Accept the things you cannot change — the people as well

Laws are our society’s way of collectively stating our values. They distinguish right from wrong and, through the justice system, allow us to prosecute and punish those who do wrong.

We were a bit taken aback when we learned that the Albany County Legislature was considering a law that would ban “conversion therapy” for minors. We thought the need for such a law had long passed. We wondered: Isn’t this just grandstanding? After all, 17 years ago the practice was discredited in a report by the United States Surgeon General that stated “there is no valid scientific evidence that sexual orientation can be changed.”

Hadn’t attitudes progressed in a state that seven years ago legalized same-sex marriage? Didn’t citizens understand that sexual orientation is inborn and, further, that trans people as well as gays and lesbians are as normal as straight people? Who would consider “therapy” to change someone’s sexual orientation or identity?

Reporter H. Rose Schneider talked to the bill’s sponsor, Bryan Clenahan of Guilderland whom we’ve lauded before in this space for speaking out to guarantee that the county provides help for victims of rape and sexual assault. Clenahan cited a statistic from a 2015 report issued for the LGBT Community Center and the New York State LGBT Health and Human Services Network, which states that 10.5 percent of sexual minority youth aged 16 to 24 in the state have been subjected to “conversion therapy,” either through a counselor or religious figure.

Transgender or gender-nonconforming youth reported that they had been subjected at an even higher rate, of 14.2 percent. The same report also describes LGBT youth as being shamed or punished for gender expression, such as acting too masculine or too feminine.

Hate is not therapy.

Schneider interviewed a local man who does not identify as gay but who experiences what he describes as “same-sex attractions.” He said it was “destructive” when he was sexually active. “It is really not what sexuality is, what God meant it to be used for,” he said.

He argued that the county legislature is not knowledgeable enough to make a decision about what he described as psychology. “I feel so sad hearing about it,” he said of the proposed bill. “Conversion therapy” is a term that is “a tarbrush used to demonize people looking for help,” he said.

This man has chosen the course that is right for him and he is entitled to it.

But his views made us understand why the bill is needed. The law would apply to minors, to youth who are just discovering their sexuality and who are often greatly influenced by forces closest to them — like family and church. The law would not target unpaid efforts to change a person’s orientation such as through religious groups or parental pressure. Clenahan said it will still send a strong message, by fining practitioners, that efforts to change an individual’s sexual orientation are wrong.

Schneider also interviewed Judd Krasher, who as a high school student in Berne, had endured taunts of “homo” and “faggot.” He was approached by two Evangelicals who offered “conversion therapy.” They told him that there was something wrong with him, he said, and that he would go through “trials and tribulations” in his life should he continue to be gay.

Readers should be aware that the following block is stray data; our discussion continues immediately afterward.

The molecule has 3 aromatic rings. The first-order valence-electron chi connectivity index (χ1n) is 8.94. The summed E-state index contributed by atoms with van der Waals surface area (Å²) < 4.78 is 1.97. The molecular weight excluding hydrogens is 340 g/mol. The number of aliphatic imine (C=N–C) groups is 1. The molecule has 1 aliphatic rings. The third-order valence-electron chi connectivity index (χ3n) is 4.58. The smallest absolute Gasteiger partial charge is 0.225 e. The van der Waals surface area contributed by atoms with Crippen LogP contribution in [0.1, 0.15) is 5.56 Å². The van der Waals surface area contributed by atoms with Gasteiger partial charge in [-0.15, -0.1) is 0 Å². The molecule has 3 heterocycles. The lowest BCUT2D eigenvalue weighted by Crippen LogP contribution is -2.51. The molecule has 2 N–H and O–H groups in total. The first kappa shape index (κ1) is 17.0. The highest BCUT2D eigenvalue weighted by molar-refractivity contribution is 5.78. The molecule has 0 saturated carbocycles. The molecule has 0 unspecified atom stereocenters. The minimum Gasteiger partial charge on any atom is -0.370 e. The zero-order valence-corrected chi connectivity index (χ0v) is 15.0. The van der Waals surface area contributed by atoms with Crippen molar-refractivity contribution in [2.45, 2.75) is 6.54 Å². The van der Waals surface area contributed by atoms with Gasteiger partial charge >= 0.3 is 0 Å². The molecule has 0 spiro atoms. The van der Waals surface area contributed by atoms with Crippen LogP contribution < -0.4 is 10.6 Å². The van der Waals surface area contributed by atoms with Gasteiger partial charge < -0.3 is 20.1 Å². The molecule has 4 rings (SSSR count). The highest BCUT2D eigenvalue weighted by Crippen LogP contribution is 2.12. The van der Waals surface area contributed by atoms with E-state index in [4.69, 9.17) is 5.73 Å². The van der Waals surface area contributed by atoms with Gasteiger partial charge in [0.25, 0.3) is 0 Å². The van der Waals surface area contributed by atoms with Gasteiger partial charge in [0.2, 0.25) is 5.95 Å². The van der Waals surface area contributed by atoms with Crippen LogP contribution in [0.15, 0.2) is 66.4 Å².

Krasher considered the “therapy” but decided against it. He saw what it did to some of his friends, saying they suffered the lasting psychological damage. “They made it clear that it was a daily ritual of guilt and shaming … ,” he said. “And for them, all it did was exacerbate feelings of guilt, feelings of low self-esteem.”

For a vulnerable young adult in a place where gay relationships weren’t accepted, Krasher said, “I could see how you would do anything to stop being gay.”

Krasher said he did not date in high school, due to his fear of verbal or physical retaliation. But he survived with the support of his mother and brother and his teachers at Berne-Knox-Westerlo. They told him being gay wasn’t something to be ashamed of.

Krasher says of the proposed county bill banning “conversion therapy” for minors, similar to one he backed on the Albany Common Council, “If it is explicitly banned, it becomes easier to expose it.” He likened the practice to child abuse.

So we support the bill — as a needed bare minimum. But we hope Albany County will do more.

Our podcast this week is with a woman, Genya Shimkin, who grew up in Albany County, in Delmar, and now lives in Seattle where she has started the Q Card Project.

Shimkin writes of her project, “As a result of cultural homophobia and stigma, lesbian, gay, bisexual, transgender, and queer/questioning (LGBTQ) youth are at increased risk for suicide, depression, bullying, and homelessness … Many LGBTQ youth report awkward or uncomfortable interactions with providers.”

She developed the Q Card (Q for “Queer” with a double meaning of “cue”), a tri-fold business card to empower LGBTQ youth and educate their health-care providers.

We urge the county to send for her cards and begin dispensing them. The study that Clenahan cited also reported that more than a quarter of LGBT respondents reported frequent mental distress and more than one in five screened positive for probable depression. Also, more than one in five respondents had no primary health-care provider.

Putting Q Cards in the hands of youth would be a small but powerful first step in helping them build  trust with a health-care provider that is needed for good health, both physical and mental.

It is not enough for government to pass a law on what not to do; it should lead the way in helping LGBTQ youths have better lives.

We like Shimkin’s life philosophy. She believes it is her duty to “look out for each other and to take care of each other.”

That is good advice for us all.

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